We left N’Djamena, the capital of Tchad, after a brief stay to head to the far eastern part of the country near to the Sudanese boarder. The area we are visiting has several refugee camps for people who have fled from the DarFur region of Sudan. We’ll be visiting two of those refugee camps on this part of our trip.
So, we flew on UN planes all the way out to where we are. The flights were free–paid for by USAID (United States Agency for International Development) and several other national governments–and they regularly fly staff from charity organizations (Nongovernmental Organizations–NGOs) and the UN out to these refugee camps. We landed on a sand airstrip and were met by three vehicles that took by convoy out to where we are staying.
We’re staying at the IRC (International Rescue Committee) compound near to where the SIL team is living. It’s my first time to sleep in a tukul (round house). This one is quite nice–the thick concrete walls keep it cool during the hot days, and I’ve got a big double bed. We have electricity most of the day, running water and internet–no complaints!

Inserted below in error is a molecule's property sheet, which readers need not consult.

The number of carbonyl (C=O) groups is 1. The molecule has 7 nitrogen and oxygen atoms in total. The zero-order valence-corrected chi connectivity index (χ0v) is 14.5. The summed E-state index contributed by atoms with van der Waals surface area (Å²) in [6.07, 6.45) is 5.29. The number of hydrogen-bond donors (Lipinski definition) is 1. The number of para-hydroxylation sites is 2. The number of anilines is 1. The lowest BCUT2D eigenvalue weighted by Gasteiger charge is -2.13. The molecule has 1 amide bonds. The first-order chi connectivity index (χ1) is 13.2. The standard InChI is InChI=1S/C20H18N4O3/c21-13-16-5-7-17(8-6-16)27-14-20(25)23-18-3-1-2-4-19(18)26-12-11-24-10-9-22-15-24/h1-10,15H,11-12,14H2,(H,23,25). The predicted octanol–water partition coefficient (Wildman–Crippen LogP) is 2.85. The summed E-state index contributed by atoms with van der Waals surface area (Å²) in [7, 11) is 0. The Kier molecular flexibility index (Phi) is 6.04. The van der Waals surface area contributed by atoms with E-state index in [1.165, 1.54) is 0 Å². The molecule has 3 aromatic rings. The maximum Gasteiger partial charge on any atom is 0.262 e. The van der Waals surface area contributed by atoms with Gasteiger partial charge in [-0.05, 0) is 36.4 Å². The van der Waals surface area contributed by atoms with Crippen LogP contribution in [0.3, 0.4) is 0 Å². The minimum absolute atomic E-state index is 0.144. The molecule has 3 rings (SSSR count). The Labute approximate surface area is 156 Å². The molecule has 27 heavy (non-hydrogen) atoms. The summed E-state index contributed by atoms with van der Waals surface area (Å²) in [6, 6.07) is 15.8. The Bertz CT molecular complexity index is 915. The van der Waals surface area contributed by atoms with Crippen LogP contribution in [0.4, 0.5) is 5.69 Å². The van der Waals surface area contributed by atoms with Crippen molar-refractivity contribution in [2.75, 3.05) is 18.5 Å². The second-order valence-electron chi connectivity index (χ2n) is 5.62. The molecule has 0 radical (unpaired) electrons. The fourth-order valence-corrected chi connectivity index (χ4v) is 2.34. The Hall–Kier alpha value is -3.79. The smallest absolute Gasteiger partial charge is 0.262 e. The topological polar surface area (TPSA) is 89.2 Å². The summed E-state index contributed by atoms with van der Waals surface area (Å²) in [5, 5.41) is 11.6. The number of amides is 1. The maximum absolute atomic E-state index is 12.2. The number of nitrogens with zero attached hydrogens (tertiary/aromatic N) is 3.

The SIL team we are visiting is doing a mother-tongue literacy program among the Masalit–a language community of maybe up to 200,000 located both in Chad and Sudan. About 70,000 are located in Chad, and it is not known exactly how many are located in Sudan. A group of about 50,000 Maasalite from Sudan now live in two refugee camps located close to a Chadian Masalit village. The UNHRC (UN Human Rights Committee) has been providing services to the people living in the refugee camps including providing security, food, water and coordiating efforts of other NGOs that desire to help the refugees. These groups (NGOs and UNHCR) are also providing some assistance to the local Masalit community as the influx of refugees has put a strain on locally available resources.